Much has been written about Robert & Shana ParkeHarrison, the husband and wife team whose photographic tableaus took the art world by storm more than six years ago. Creating a genre unique within the photo world, the ParkeHarrisons construct fantasies in the guise of environmental performances for their Everyman – a man dressed in a black suit and starched white shirt – who interacts with the earths landscape. Tapping into their surreal imagination, the artists combine elaborate sets (which can take months to construct) and an impeccable sense of wit and irony, to address issues about the earth and mankind's responsibility to heal the damage he has done to its landscape.

Consistently dressed in his trademark outfit, this Everyman is earth's protector, healer and communicator, using low-tech implements as his aid. This everyman then shapes himself as fabricated props for theatrical performances, which are staged to be photographed. Like a production reserved for the cinema, the ParkeHarrison invent their settings, which tend to look more like scenes from "Metropolis" or "Blade Runner" rather than the family photo album.

As Robert ParkeHarrison said in the foreword to his monograph, "I want to make images that have open, narrative qualities, enough to suggest ideas about human limits. I want there to be a combination of the past juxtaposed with the modern. I use nature to symbolize the search, saving a tree, watering the earth. In this fabricated world, strange clouds of smog float by; there are holes in the sky. These mythic images mirror our world, where nature is domesticated, controlled, and destroyed."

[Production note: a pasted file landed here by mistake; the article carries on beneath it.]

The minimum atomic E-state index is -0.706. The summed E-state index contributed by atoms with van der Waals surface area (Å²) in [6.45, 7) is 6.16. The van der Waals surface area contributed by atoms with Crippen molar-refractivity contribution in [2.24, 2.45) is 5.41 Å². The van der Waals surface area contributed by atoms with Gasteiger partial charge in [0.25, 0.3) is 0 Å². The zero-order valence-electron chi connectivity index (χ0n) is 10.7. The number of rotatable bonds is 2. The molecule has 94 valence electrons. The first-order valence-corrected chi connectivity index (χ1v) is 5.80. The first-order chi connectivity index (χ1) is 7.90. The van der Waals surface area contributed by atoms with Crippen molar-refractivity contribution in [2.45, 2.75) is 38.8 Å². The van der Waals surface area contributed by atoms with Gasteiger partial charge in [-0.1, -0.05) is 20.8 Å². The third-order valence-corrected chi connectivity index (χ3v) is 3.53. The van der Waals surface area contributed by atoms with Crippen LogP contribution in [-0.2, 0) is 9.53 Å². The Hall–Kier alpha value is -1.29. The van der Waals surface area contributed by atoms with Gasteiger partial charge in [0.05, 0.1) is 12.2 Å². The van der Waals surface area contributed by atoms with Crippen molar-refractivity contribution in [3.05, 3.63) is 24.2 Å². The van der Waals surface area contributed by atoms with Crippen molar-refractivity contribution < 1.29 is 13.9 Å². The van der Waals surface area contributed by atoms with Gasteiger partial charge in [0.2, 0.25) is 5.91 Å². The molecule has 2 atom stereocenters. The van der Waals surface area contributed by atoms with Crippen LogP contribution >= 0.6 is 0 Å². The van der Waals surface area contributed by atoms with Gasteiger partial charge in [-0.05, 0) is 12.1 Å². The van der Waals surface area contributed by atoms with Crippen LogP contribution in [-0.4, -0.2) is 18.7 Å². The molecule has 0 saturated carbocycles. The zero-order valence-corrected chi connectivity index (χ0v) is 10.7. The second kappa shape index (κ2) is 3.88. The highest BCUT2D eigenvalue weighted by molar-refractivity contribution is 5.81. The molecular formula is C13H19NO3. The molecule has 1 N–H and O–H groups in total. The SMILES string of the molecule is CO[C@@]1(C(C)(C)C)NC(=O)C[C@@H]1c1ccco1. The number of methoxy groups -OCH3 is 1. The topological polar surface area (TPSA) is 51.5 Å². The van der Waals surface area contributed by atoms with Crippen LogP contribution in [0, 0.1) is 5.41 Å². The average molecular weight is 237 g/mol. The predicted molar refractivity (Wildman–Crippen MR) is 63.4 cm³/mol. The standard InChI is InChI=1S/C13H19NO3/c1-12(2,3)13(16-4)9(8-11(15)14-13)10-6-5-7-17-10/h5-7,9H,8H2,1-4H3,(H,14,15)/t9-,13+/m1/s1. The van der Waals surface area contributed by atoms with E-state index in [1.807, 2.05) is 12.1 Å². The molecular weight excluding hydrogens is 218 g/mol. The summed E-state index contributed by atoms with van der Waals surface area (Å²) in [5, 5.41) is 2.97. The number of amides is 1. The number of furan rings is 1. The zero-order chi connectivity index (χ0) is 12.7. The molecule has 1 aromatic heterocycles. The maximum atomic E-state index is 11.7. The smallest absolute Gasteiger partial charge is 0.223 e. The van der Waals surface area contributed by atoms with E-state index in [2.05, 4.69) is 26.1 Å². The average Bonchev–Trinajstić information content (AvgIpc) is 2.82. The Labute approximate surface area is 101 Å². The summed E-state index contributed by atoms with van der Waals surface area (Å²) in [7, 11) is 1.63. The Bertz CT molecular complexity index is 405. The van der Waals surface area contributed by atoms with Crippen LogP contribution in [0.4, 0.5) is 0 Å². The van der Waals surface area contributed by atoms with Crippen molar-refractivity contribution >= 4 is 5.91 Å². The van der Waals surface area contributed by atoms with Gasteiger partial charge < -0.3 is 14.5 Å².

In their most well-known works, the artists built oversized objects to perform improbable acts: a huge needle repairs the cracks in the earth's surface ("Mending the Earth"); a gear and propeller flying apparatus carries a man over the land so he can feed it ("The Sower"). In "Reclamation" – one of five new gravures on view – we see the suited man dragging the earth as if it were a blanket, providing a new layer for its continued existence. In "Burn Season," Everyman comes upon a field of flames wearing a suite of water balloons, ready to save it from extinction. In "Rain Dance," we see Everyman multiplied by four, each one carrying a branch, forming a human Stonehenge, empty water jugs on the ground ready to rescue the impending storm. The ParkeHarrisons join a growing number of artists working within and about the land, reminding us, through humor and gesture, what we continue to do to the land and what we need to do to heal it.

The ParkeHarrisons received a Guggenheim Fellow in 1999, an Artist Grant in Photography from the Massachusetts Cultural Council in 2001 and 1996, among other awards. Their monograph, The Architect's Brother, was published by Twin Palms Twelve Trees Press in 2000 with a second edition in 2002. Their works are included in numerous collections including Los Angeles County Museum of Art, Whitney Museum of American Art (NYC), Museum of Fine Arts (Houston) and the International Museum of Photography at George Eastman House.

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Archive, 2017